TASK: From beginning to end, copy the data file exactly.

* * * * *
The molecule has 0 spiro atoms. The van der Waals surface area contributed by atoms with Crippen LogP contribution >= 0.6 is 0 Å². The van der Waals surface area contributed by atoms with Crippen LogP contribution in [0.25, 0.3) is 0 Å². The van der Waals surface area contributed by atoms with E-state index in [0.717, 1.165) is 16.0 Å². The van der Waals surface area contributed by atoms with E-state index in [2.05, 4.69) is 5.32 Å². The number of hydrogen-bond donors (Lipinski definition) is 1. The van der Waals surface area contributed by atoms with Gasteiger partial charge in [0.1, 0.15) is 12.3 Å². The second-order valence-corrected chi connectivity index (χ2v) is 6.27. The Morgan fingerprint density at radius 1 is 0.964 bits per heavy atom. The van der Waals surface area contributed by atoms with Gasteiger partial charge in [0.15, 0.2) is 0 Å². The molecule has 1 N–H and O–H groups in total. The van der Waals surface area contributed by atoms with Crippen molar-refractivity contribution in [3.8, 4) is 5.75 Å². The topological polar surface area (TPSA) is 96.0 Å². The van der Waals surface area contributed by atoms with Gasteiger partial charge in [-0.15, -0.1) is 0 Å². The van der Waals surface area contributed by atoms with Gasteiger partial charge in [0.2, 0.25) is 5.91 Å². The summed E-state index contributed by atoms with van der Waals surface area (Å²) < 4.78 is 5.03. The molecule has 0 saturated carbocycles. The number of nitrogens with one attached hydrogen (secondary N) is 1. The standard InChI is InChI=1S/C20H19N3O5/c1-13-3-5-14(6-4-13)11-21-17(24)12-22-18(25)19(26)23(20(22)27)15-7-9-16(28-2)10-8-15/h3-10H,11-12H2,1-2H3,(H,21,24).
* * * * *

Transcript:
The molecule has 0 spiro atoms. The van der Waals surface area contributed by atoms with Crippen LogP contribution >= 0.6 is 0 Å². The van der Waals surface area contributed by atoms with Crippen LogP contribution in [0.25, 0.3) is 0 Å². The van der Waals surface area contributed by atoms with E-state index in [0.717, 1.165) is 16.0 Å². The van der Waals surface area contributed by atoms with E-state index in [2.05, 4.69) is 5.32 Å². The number of hydrogen-bond donors (Lipinski definition) is 1. The van der Waals surface area contributed by atoms with Gasteiger partial charge in [0.1, 0.15) is 12.3 Å². The second-order valence-corrected chi connectivity index (χ2v) is 6.27. The Morgan fingerprint density at radius 1 is 0.964 bits per heavy atom. The van der Waals surface area contributed by atoms with Gasteiger partial charge in [0.15, 0.2) is 0 Å². The molecule has 1 N–H and O–H groups in total. The van der Waals surface area contributed by atoms with Crippen molar-refractivity contribution in [3.8, 4) is 5.75 Å². The topological polar surface area (TPSA) is 96.0 Å². The van der Waals surface area contributed by atoms with Gasteiger partial charge in [-0.15, -0.1) is 0 Å². The van der Waals surface area contributed by atoms with Gasteiger partial charge in [0.2, 0.25) is 5.91 Å². The summed E-state index contributed by atoms with van der Waals surface area (Å²) < 4.78 is 5.03. The molecule has 0 saturated carbocycles. The number of nitrogens with one attached hydrogen (secondary N) is 1. The standard InChI is InChI=1S/C20H19N3O5/c1-13-3-5-14(6-4-13)11-21-17(24)12-22-18(25)19(26)23(20(22)27)15-7-9-16(28-2)10-8-15/h3-10H,11-12H2,1-2H3,(H,21,24).